IMG_5204Remember where you have dined when traveling and what you have eaten and then go somewhere completely new and try eating something else ! Those are great words to remember when traveling. Like most other travelers we have many times gotten into the rut of dining in the same restaurants in the same cities that we travel and usually order the same thing time after time after time.

Once in a while, like in New England, the Lobster Rolls are so delicious that we just have to order them every time we go back there. Several of the restaurants around the country where we return a lot, we seem to order the same thing, be we are going to stop that. There are many things on the menu and why not try different ones? It just makes sense to try new and different things to eat.

food las vegasWhen we were in South Florida last time, they had alligator on the menu. It did not sound that inviting but we did order it and it was delicious. A few years ago we were in a small cafe near Santa Fe, New Mexico and they had a hand made sign on their winder, We are serving fresh Barbacoa tacos today.

Naturally we had no idea what that was but decided to try. We did make the mistake of asking what Barbacoa was and was informed that they were made from the cheeks of calves. That certainly did not sound appetizing but as the saying goes, “when in Rome…..” so we tried it and we actually enjoyed the taste of it. A lot of times, a restaurant will be known for basically one thing even thou they have a complete menu so if you have never tried it, why not go for it.

food las vegas 2If you travel a lot, then by all means you should obtain the Entertainment book and get the complete one for all of the major cities in the country, not the one just for the city where you live. That way you will be able to take advantage of two for one lunches and dinners throughout the entire country.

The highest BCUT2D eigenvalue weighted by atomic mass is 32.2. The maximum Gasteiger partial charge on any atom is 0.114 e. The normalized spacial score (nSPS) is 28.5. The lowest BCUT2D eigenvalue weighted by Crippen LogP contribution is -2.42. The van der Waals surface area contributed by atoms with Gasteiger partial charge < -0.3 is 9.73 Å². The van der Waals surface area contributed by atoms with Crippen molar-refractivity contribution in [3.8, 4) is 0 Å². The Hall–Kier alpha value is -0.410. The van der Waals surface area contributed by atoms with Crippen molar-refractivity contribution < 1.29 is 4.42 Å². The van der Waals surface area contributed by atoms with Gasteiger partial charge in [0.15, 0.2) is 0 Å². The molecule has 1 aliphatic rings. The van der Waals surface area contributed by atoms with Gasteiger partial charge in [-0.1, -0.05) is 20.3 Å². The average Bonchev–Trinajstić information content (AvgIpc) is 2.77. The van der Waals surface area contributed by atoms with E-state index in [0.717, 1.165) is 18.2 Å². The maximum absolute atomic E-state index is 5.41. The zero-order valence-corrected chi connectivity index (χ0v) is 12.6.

Never forget to pick up the local newspapers, both the main newspaper as well as the freebies in the newsstands or in hotel and motel lobbies. Many times there will be coupons and specials to be had.

Another great and we mean really great idea is to go to a cooking school to dine. The different Culinary Schools across the nation is a fabulous place to dine. We have dined at the San Francisco Culinary School many times as well as Culinary Schools in much smaller cities in the country. It is truly amazing what some of these young chefs can come up with. Wine and cheese parties are also a lot of fun to attend.

Just don’t get in a rut and order the same thing time after time again. Life is too short not to expand your horizons and enjoy everything on the menu. Try French, Mexican, Italian, Oriental, and every other type of cuisine that is available. If you are near a beach or in the mountains, then stop by the local deli and take the food with you to go.

Always remember to have fun when traveling, meet new people and talk to everyone!

Donald and RayTRAVELING IN OUR FABULOUS GAY WORLD is written by Donald Pile and Ray Williams, Award-winning, Celebrity travel columnists who write for gay publications from coast to coast (And now legally married). Proud members of the IGLTA. You can email them at and visit their website at